UnitedHealthcare is expressing confidence in Obamacare by expanding its presence next year to sell policies “in nearly half the exchanges,” according to Kaiser Health News. That’s good news for the government health insurance initiative, especially coming from a company that had expressed caution.
Health insurer analyst Robert Laszewski has some thoughts on what might have motivated the newfound confidence. And he says it might mean that, once again, those who are already insured will end up paying more. First, Laszewski says that, under its expansion, United will be able to reissue its non-compliant policies to existing customers for higher premiums on the exchanges under Obamacare. Second, he says since United laid back this year to let “the other guys pick-up the first year sick people,” it theoretically leaves United with a pool of healthier and less expensive customers in 2015. Laszewski called it “a very savvy underwriting move.”
“I am sure they will now get plenty of plaudits from the administration and Obamacare supporters for expanding their public exchange presence arguing this announcement is proof of the new law’s sustainability,” writes Laszewski in his blog. “So, on top of being a savvy underwriting move it will also turn out to be a shrewd political move for UnitedHealthcare––a division of United is also the Obama administration’s lead federal health insurance exchange contractor. Think about it. They implement an old-style underwriting/risk selection strategy and the Obamacare supporters applaud them for it! Sounds like something out of Netflix’s House of Cards.”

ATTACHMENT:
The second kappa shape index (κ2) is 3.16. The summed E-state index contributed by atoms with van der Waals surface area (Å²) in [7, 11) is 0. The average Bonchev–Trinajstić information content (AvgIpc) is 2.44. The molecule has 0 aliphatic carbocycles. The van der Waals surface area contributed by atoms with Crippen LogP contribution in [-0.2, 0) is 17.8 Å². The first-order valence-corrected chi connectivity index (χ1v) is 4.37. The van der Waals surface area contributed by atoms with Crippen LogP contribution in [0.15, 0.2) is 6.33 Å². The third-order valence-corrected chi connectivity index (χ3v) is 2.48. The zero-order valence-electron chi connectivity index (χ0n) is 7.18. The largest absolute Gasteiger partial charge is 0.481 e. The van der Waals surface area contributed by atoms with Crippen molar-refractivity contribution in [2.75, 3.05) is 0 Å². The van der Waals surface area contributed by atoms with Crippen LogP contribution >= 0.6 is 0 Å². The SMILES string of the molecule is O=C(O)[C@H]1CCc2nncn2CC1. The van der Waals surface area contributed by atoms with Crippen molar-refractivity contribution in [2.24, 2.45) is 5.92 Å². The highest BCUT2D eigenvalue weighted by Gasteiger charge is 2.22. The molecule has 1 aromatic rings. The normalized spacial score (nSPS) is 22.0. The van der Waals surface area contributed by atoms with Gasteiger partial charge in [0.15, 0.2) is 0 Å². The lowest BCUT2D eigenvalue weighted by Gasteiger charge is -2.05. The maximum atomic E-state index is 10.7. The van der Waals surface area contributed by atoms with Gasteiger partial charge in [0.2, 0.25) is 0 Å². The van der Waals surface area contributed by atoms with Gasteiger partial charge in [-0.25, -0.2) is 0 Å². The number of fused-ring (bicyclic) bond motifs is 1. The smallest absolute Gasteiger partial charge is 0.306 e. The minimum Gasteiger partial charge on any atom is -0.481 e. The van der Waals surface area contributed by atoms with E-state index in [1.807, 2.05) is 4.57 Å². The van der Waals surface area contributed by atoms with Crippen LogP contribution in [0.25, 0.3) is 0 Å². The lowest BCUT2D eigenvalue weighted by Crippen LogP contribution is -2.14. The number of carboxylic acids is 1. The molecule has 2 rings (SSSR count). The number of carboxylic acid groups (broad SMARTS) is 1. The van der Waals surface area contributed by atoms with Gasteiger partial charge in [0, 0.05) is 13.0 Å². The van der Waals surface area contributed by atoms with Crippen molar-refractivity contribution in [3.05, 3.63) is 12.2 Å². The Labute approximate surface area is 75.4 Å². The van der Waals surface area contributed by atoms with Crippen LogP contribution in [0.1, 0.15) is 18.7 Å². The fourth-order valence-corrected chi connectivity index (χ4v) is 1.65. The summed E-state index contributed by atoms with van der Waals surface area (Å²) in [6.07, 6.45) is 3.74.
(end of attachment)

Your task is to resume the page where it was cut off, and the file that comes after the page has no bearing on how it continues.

Regardless of United’s motivations, the news is positive for the Obama administration, especially in light of enrollment figures that, so far, have fallen far short of goals. Though President Obama publicly claimed eight million enrollees, that figure was overstated since it included unpaid customers who don’t really have policies. In addition, only about an estimated 3.4 million of the sign-ups were newly-insured: others had been bumped off existing policies. According to the government, 38 million uninsured were eligible for coverage under Obamacare, so only a fraction of them have been enticed so far. The Obama administration has declined to turn over figures and documentation requested by Congress and by the media under the Freedom of Information Act and has not complied with requests to provide information on actual paid enrollments as well as newly-insured.
However, United’s expected 2015 expansion could boost the poor showing next year and help put Obamacare closer on track toward meeting its original goals.